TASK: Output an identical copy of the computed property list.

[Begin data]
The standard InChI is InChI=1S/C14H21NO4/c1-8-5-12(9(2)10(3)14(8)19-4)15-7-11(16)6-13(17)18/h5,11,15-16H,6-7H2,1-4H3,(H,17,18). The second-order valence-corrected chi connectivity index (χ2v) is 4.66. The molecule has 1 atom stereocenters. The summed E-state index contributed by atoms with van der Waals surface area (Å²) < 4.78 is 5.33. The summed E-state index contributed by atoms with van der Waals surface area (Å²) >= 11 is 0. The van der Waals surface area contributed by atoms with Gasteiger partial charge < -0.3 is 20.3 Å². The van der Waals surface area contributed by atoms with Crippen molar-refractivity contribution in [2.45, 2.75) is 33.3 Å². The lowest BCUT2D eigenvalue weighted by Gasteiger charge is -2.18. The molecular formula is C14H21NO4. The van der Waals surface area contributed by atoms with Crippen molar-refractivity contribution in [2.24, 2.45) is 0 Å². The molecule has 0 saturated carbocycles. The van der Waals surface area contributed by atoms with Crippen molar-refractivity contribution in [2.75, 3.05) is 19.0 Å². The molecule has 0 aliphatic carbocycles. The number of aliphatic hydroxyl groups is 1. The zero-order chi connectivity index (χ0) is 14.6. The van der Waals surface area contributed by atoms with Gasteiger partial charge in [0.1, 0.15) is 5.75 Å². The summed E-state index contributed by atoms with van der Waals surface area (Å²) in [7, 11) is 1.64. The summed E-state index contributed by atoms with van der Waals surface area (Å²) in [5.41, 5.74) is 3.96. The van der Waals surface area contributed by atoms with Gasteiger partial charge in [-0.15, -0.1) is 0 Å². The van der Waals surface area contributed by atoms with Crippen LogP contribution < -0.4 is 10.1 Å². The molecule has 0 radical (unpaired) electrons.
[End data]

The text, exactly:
The standard InChI is InChI=1S/C14H21NO4/c1-8-5-12(9(2)10(3)14(8)19-4)15-7-11(16)6-13(17)18/h5,11,15-16H,6-7H2,1-4H3,(H,17,18). The second-order valence-corrected chi connectivity index (χ2v) is 4.66. The molecule has 1 atom stereocenters. The summed E-state index contributed by atoms with van der Waals surface area (Å²) < 4.78 is 5.33. The summed E-state index contributed by atoms with van der Waals surface area (Å²) >= 11 is 0. The van der Waals surface area contributed by atoms with Gasteiger partial charge < -0.3 is 20.3 Å². The van der Waals surface area contributed by atoms with Crippen molar-refractivity contribution in [2.45, 2.75) is 33.3 Å². The lowest BCUT2D eigenvalue weighted by Gasteiger charge is -2.18. The molecular formula is C14H21NO4. The van der Waals surface area contributed by atoms with Crippen molar-refractivity contribution in [2.24, 2.45) is 0 Å². The molecule has 0 saturated carbocycles. The van der Waals surface area contributed by atoms with Crippen molar-refractivity contribution in [2.75, 3.05) is 19.0 Å². The molecule has 0 aliphatic carbocycles. The number of aliphatic hydroxyl groups is 1. The zero-order chi connectivity index (χ0) is 14.6. The van der Waals surface area contributed by atoms with Gasteiger partial charge in [0.1, 0.15) is 5.75 Å². The summed E-state index contributed by atoms with van der Waals surface area (Å²) in [7, 11) is 1.64. The summed E-state index contributed by atoms with van der Waals surface area (Å²) in [5.41, 5.74) is 3.96. The van der Waals surface area contributed by atoms with Gasteiger partial charge in [-0.15, -0.1) is 0 Å². The van der Waals surface area contributed by atoms with Crippen LogP contribution < -0.4 is 10.1 Å². The molecule has 0 radical (unpaired) electrons.